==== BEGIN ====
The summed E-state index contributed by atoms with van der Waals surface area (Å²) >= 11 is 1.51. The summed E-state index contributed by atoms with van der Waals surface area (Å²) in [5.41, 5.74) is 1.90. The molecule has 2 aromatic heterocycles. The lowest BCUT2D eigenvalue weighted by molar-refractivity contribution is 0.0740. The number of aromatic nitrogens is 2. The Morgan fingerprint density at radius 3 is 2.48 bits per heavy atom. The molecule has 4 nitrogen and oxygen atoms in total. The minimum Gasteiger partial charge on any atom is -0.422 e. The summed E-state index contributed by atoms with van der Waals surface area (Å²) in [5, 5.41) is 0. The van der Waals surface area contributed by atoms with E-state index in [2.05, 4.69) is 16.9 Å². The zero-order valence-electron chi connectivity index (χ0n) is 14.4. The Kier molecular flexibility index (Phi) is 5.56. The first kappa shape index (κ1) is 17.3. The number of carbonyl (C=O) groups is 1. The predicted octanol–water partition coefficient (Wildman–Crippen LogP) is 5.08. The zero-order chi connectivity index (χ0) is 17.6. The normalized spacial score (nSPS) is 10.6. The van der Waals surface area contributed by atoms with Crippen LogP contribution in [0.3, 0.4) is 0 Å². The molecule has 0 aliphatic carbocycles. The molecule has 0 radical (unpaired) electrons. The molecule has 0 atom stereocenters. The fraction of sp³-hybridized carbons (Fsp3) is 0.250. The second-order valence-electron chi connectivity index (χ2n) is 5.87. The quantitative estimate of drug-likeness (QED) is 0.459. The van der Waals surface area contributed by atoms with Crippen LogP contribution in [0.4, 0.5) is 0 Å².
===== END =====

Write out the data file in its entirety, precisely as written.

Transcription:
The summed E-state index contributed by atoms with van der Waals surface area (Å²) >= 11 is 1.51. The summed E-state index contributed by atoms with van der Waals surface area (Å²) in [5.41, 5.74) is 1.90. The molecule has 2 aromatic heterocycles. The lowest BCUT2D eigenvalue weighted by molar-refractivity contribution is 0.0740. The number of aromatic nitrogens is 2. The Morgan fingerprint density at radius 3 is 2.48 bits per heavy atom. The molecule has 4 nitrogen and oxygen atoms in total. The minimum Gasteiger partial charge on any atom is -0.422 e. The summed E-state index contributed by atoms with van der Waals surface area (Å²) in [5, 5.41) is 0. The van der Waals surface area contributed by atoms with E-state index in [2.05, 4.69) is 16.9 Å². The zero-order valence-electron chi connectivity index (χ0n) is 14.4. The Kier molecular flexibility index (Phi) is 5.56. The first kappa shape index (κ1) is 17.3. The number of carbonyl (C=O) groups is 1. The predicted octanol–water partition coefficient (Wildman–Crippen LogP) is 5.08. The zero-order chi connectivity index (χ0) is 17.6. The normalized spacial score (nSPS) is 10.6. The van der Waals surface area contributed by atoms with Crippen LogP contribution in [0.3, 0.4) is 0 Å². The molecule has 0 aliphatic carbocycles. The molecule has 0 radical (unpaired) electrons. The molecule has 0 atom stereocenters. The fraction of sp³-hybridized carbons (Fsp3) is 0.250. The second-order valence-electron chi connectivity index (χ2n) is 5.87. The quantitative estimate of drug-likeness (QED) is 0.459. The van der Waals surface area contributed by atoms with Crippen LogP contribution in [0.4, 0.5) is 0 Å².